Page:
Terms Of Endearment

2 May 2014, TV = 755.1 hours

blushing Facebook emoticon, from http://fbemoticonscodes.blogspot.com/2013/02/blushing-emoticon-code-for-facebook-chat.html

Ummmmm…I said WHAT?!?

While writing up Tuesday’s post I reread Stan Carey’s piece on pseudotranslations. Some of the commenters recalled mispronouncing words in a way that had grossly altered the meaning of what they were trying to say, and in some cases the resulting language was sexual or even obscene.

I was reminded of the time in class at AUA when one of my Thai teachers, in discussing the serial killer from Silence of the Lambs, mispronounced Hannibal as “honey balls”.

I think I was the only native English speaker present, but at any rate if anyone else “got it” they were surely doing the same thing I was: concentrating on keeping a straight face, making sure not to fall out of the chair & start ROFLing….

In the interests of umm…full disclosure…I should note that I’ve made similar gaffes in Thai. I’ve already written about the time I thanked a friend of mine, a woman several years older than myself, for being such a great prostitute (I had meant to say tour guide); a more recent example involved another unintentional pun, in which I tried to repeat a phrase whose meaning was something like (temperature) hot enough to break/rupture the liver but accidentally substituted for liver a certain anatomical part specific to women – and again, as my luck would have it, my interlocutor was a woman several years older than myself.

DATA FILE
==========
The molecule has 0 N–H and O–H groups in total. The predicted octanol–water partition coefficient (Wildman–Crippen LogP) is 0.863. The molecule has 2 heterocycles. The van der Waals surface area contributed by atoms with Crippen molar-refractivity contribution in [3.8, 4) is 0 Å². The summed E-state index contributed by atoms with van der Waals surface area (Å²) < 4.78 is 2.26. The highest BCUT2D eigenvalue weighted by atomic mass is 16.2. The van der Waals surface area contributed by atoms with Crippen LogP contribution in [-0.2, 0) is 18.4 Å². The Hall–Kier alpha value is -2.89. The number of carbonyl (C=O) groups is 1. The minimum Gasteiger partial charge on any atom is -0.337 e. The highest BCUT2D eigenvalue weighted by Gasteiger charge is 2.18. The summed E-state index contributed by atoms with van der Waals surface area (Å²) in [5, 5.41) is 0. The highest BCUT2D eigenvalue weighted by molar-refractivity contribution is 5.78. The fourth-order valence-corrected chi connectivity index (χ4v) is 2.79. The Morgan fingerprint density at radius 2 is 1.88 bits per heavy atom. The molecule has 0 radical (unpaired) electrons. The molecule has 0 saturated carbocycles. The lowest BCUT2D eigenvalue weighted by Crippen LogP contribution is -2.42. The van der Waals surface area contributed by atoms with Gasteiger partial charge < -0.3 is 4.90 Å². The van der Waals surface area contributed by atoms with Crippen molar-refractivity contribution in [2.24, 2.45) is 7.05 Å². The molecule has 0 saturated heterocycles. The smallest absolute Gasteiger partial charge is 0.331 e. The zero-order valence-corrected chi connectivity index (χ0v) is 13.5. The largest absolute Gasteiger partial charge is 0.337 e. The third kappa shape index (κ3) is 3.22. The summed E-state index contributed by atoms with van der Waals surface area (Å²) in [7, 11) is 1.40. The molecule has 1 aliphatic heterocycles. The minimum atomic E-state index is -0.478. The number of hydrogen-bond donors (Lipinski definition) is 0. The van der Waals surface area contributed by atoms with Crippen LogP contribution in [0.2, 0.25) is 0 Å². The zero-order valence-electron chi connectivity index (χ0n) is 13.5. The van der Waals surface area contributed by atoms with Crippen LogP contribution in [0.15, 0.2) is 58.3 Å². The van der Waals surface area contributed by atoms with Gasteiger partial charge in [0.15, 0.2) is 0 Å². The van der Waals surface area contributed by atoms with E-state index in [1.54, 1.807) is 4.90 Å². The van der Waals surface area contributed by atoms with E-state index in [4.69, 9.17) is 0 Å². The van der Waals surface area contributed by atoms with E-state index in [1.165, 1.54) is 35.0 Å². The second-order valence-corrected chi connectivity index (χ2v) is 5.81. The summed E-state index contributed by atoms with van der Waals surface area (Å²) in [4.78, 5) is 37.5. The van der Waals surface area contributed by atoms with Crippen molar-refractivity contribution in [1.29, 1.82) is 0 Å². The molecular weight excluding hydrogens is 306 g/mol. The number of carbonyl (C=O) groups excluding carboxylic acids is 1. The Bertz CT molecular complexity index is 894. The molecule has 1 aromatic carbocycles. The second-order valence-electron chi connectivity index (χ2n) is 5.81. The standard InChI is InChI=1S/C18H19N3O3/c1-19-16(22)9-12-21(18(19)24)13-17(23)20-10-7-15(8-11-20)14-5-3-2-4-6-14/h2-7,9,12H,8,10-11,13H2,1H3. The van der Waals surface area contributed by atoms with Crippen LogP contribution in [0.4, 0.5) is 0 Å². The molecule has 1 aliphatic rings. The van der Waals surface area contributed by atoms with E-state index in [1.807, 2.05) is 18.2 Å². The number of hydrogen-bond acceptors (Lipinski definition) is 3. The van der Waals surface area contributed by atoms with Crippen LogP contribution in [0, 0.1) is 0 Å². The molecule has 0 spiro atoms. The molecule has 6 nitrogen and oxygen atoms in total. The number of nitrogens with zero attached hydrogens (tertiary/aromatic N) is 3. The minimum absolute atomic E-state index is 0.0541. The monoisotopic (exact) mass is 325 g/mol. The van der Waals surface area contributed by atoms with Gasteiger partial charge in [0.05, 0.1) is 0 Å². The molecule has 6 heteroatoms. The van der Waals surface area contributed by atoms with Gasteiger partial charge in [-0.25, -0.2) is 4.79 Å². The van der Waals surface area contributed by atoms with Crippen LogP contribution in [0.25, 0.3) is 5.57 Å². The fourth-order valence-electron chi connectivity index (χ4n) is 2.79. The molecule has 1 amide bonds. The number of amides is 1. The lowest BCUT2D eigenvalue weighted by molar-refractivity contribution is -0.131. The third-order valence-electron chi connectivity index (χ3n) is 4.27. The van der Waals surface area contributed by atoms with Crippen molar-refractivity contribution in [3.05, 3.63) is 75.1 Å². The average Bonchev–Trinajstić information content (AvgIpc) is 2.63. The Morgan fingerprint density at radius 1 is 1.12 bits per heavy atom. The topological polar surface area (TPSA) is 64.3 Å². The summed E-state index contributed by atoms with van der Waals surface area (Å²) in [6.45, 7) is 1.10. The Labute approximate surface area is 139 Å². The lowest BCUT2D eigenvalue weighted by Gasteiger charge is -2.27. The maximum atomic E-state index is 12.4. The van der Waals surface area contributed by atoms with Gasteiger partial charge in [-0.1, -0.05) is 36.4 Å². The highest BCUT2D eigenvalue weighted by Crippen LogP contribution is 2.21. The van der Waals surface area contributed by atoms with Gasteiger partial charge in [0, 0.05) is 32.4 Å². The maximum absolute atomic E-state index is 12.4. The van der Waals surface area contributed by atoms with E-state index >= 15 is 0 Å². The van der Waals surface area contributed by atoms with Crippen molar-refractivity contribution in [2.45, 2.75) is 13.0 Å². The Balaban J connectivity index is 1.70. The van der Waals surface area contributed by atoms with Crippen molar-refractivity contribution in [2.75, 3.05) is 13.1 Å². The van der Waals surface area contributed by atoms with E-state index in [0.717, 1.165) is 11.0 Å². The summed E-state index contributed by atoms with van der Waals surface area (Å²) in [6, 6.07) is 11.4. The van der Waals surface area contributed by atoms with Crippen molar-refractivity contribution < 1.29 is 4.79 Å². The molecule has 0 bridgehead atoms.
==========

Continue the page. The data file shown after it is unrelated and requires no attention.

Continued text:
I doubt that off-color mistakes are more common than any other type of misspeaking – but they probably tend to be a lot more memorable!

 * * *

Note: My Thai teacher altered the pronunciation of Hannibal in several ways, but I’m struck by her having added an S to the end. From what I’ve observed Thai syllables don’t end in S – I think it’s an “impossible” sound, in the same way that in English it’s not possible to have PT at the beginning of a syllable (which presumably accounts for our peculiarly P-less pronunciation of pterodactyl). Anyway, I think “balls” would be a difficult word for most Thais to pronounce correctly – unless they’d practiced or had experience with a language that, like English, can end syllables in S.

This might be a case of hypercorrection, as might be another teacher’s tendency to pronounce the Thai cell phone service provider DTAC (usually pronounced “dee tack”) as DTACS (“dee tax”).

(Blushing smiley image taken from facebook chat emoticons)

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One thought on “Terms Of Endearment

  1. Pingback: Stay Foreign Or Go Native? | learning thai without studying

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